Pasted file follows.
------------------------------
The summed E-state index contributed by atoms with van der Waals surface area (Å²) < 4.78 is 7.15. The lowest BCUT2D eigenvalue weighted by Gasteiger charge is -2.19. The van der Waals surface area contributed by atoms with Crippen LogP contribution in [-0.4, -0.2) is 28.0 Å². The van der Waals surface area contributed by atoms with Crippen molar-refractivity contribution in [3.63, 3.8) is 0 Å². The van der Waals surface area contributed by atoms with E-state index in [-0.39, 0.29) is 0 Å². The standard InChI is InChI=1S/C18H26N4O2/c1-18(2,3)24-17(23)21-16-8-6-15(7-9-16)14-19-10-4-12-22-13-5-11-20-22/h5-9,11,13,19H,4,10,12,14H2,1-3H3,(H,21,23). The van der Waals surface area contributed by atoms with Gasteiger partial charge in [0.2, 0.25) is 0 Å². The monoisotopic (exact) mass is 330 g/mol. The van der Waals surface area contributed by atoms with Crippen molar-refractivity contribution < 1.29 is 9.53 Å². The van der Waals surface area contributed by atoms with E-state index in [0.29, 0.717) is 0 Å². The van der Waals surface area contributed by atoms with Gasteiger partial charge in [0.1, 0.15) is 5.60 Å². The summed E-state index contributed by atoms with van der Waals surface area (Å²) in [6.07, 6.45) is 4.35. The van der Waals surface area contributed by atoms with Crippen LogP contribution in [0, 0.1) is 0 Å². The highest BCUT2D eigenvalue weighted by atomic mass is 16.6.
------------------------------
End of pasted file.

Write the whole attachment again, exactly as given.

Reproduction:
The summed E-state index contributed by atoms with van der Waals surface area (Å²) < 4.78 is 7.15. The lowest BCUT2D eigenvalue weighted by Gasteiger charge is -2.19. The van der Waals surface area contributed by atoms with Crippen LogP contribution in [-0.4, -0.2) is 28.0 Å². The van der Waals surface area contributed by atoms with Crippen molar-refractivity contribution in [3.63, 3.8) is 0 Å². The van der Waals surface area contributed by atoms with E-state index in [-0.39, 0.29) is 0 Å². The standard InChI is InChI=1S/C18H26N4O2/c1-18(2,3)24-17(23)21-16-8-6-15(7-9-16)14-19-10-4-12-22-13-5-11-20-22/h5-9,11,13,19H,4,10,12,14H2,1-3H3,(H,21,23). The van der Waals surface area contributed by atoms with Gasteiger partial charge in [0.2, 0.25) is 0 Å². The monoisotopic (exact) mass is 330 g/mol. The van der Waals surface area contributed by atoms with Crippen molar-refractivity contribution < 1.29 is 9.53 Å². The van der Waals surface area contributed by atoms with E-state index in [0.29, 0.717) is 0 Å². The van der Waals surface area contributed by atoms with Gasteiger partial charge in [0.1, 0.15) is 5.60 Å². The summed E-state index contributed by atoms with van der Waals surface area (Å²) in [6.07, 6.45) is 4.35. The van der Waals surface area contributed by atoms with Crippen LogP contribution in [0, 0.1) is 0 Å². The highest BCUT2D eigenvalue weighted by atomic mass is 16.6.